As the summer ticks away, I am spending a lot of time with and for my teenagers. It has me thinking about this generation of youth, how they have been parented, and how many have bemoaned their development. I've written about it in my latest GoodTherapy.org blog posting. I hope you'll visit it there, comment, and let me know how you feel about the children of the Baby Boomers.

Parenting is Still an Artform

Thursday, July 15, 2010

Are You Kidding?

The Vatican has just issued a new ruling that equates ordaining women to the sin of pedophilia.

How any person of Christian faith and vision can think and write this theological argument takes my breath away. While the leadership of the Roman Catholic Church is blindly adhering to their reactionary 17th Century theology and practice, the people of the contemporary American Roman Catholic community reel from the growing child abuse scandal that threatens to bankrupt every diocese and struggle with a severe and unending shortage of parish priests. Their leaders are making decisions and issuing decisions that should anger every believing Catholic. But where is the local protest?

Unlike a generation or two ago, the protest is out the door, beyond the parking lot and in the hearts and minds of the disaffected Catholic community. While many believing Catholics are struggling to do ministry, love God and neighbor, worship and educate their children in the faith, others have left the community and not looked back.

I believe that the small revisionist groups that have sprung up in and around the American RC community will, within another generation, cause a full split from the Roman leadership and create their own church. Or, at least they should. It's time for a new Catholic reformation in America before there is no church left to reform. 

New York Times article, 7.15.2010

Sunday, July 11, 2010

Summertime Unease

The summer is a difficult time to be a church-attending believer.

The pews empty, what with church education programs closed down for summer break, clergy finally taking some long-anticipated vacation time, choirs enjoying their evenings free of rehearsals and every other family traveling somewhere. Some congregations do better than others, having a longer visiting clergy list to draw from, or a deep bench of talented musicians to call on to carry the songs and liturgies along.  But the offering plates are dangerously lean, and the newsletter articles about the summer mission trips are anxious and urgent in their optimism. In those congregations where there is literally nothing between services, the hours pastors walk the halls of an empty building during a 3 service Sunday is deadening to their spirit, believe me. The church seems more dying than asleep.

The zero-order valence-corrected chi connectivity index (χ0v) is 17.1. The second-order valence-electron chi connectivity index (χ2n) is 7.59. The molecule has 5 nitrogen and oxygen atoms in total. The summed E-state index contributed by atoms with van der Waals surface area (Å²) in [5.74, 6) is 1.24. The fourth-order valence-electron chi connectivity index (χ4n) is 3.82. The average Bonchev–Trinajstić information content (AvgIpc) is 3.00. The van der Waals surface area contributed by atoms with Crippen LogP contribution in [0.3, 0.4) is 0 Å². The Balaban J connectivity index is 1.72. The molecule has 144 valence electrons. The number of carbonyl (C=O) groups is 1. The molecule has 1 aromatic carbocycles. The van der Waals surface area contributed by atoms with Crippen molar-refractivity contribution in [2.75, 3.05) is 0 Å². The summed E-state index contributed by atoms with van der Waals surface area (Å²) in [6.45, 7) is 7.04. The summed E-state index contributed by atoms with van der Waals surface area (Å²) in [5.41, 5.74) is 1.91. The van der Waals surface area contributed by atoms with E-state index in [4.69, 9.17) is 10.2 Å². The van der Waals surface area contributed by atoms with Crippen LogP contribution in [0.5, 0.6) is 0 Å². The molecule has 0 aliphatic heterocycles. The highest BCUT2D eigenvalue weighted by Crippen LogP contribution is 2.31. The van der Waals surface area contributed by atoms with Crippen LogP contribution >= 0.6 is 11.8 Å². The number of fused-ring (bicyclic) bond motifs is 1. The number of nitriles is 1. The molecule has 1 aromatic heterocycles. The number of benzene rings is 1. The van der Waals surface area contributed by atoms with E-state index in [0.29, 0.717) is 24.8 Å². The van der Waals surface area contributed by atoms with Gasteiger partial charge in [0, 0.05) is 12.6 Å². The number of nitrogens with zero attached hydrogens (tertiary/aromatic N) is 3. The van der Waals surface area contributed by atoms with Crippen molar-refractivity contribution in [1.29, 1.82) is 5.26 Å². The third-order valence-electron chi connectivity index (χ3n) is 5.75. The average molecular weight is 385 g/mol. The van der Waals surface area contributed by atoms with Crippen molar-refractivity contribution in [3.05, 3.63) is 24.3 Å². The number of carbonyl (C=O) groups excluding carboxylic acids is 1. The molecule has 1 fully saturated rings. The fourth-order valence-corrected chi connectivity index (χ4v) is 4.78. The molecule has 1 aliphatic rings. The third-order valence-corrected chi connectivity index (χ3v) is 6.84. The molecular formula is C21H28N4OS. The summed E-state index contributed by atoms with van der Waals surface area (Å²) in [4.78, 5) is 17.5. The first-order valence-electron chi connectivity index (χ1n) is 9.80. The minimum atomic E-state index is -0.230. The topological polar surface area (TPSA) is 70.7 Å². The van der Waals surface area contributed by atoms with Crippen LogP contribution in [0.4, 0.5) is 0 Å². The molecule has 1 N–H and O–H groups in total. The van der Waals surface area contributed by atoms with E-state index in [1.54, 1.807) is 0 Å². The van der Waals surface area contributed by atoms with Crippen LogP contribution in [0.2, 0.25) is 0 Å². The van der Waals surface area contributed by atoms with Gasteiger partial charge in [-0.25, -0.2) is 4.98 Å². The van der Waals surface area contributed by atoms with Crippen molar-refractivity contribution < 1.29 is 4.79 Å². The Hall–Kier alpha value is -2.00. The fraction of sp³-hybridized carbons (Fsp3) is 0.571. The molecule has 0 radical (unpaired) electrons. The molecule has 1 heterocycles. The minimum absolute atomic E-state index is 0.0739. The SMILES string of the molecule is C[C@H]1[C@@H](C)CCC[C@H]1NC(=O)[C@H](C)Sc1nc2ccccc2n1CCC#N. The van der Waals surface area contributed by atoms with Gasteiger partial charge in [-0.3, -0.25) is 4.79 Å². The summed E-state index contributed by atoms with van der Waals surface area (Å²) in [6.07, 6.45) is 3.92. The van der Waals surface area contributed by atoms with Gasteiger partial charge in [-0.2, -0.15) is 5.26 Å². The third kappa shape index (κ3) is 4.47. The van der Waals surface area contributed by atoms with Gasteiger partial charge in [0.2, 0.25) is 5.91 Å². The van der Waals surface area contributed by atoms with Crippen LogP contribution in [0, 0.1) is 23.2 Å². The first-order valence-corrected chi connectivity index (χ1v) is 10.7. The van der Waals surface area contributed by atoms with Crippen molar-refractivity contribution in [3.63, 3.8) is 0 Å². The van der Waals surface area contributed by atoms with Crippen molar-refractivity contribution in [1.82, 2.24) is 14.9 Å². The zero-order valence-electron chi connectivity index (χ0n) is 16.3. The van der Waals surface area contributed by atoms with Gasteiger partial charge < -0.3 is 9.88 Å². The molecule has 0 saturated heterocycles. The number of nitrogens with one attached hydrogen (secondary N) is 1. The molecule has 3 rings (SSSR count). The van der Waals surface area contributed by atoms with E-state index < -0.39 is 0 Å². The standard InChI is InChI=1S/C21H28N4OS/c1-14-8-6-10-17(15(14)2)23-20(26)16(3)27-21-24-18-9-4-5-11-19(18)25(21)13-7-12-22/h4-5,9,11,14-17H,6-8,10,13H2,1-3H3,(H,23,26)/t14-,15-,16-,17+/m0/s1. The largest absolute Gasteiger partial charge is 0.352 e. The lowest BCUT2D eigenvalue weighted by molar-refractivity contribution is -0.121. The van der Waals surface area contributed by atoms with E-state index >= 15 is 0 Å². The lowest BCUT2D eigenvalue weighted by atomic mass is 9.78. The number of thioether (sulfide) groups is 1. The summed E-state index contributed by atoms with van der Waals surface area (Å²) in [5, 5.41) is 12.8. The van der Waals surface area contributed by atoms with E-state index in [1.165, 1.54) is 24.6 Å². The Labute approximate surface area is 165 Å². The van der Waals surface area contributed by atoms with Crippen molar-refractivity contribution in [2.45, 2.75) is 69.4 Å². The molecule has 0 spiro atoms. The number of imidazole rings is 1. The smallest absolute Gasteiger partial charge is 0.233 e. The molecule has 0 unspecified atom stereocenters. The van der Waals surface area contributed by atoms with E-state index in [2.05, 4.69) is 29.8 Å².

The only up sides I enjoy in summer church are easier parking and longer Sundays at home. Not good indicators of a strong communal future.

I have never felt the demise of the traditional Protestant parish to be so urgent as I have in the last two years. I'm sure my late optimism was driven into me, having graduated from a traditional Midwest Lutheran seminary full of teachers and administrators educated and serving in the heyday of the institutional Church, the 1950s and '60's.  A changing American church? They didn't see it coming. Or if they did, they looked the other way. Ordained in 1984, I remember all the years of denominational articles, letters, programs, trainings and trips to stimulate the parish life I inherited. I knew I was captain to a ship taking on water. Members expected strength, growth and spiritual pride in their church. I bailed faster, and felt the panic deep within me. Some of that panic propelled me out of parish ministry in 2004. In the six years since, I've been quite focused on my training and work of family therapy. But I haven't left.

I struggle with this common distraction and panic. Everywhere I turn, the denomination I claim as my own seems lost in a scramble for relevance. Liturgy, once rich with words and movements and rhythm has been replaced by giant screens flashing PowerPoint versions of reworded creeds. I am numbed and bored, and I don't seem to have a place any more. The denomination I claim to be my second church home keeps moving along with a common liturgical focus and broad social net, but seems nonplussed by its lack of growth and aging congregants.

There is a new time of the Church coming, but I can't see around the corner just yet. I've been reading the New Testament book of The Acts of the Apostles in the one hand, and Phyllis Tickle's 2008 The Great Emergence: How Christianity is Changing and Why in the other.  This summer, with empty pews and open parking lots, the questions seem particularly urgent. 

Friday, June 18, 2010

Trauma leaves its mark on immune system genes - health - 06 May 2010 - New Scientist

I have often thought that trauma changes the body's response to the environment.This research confirms my personal experience that PTSD can predispose one for cancer, particularly those of the lymph system, the body's center of immunity.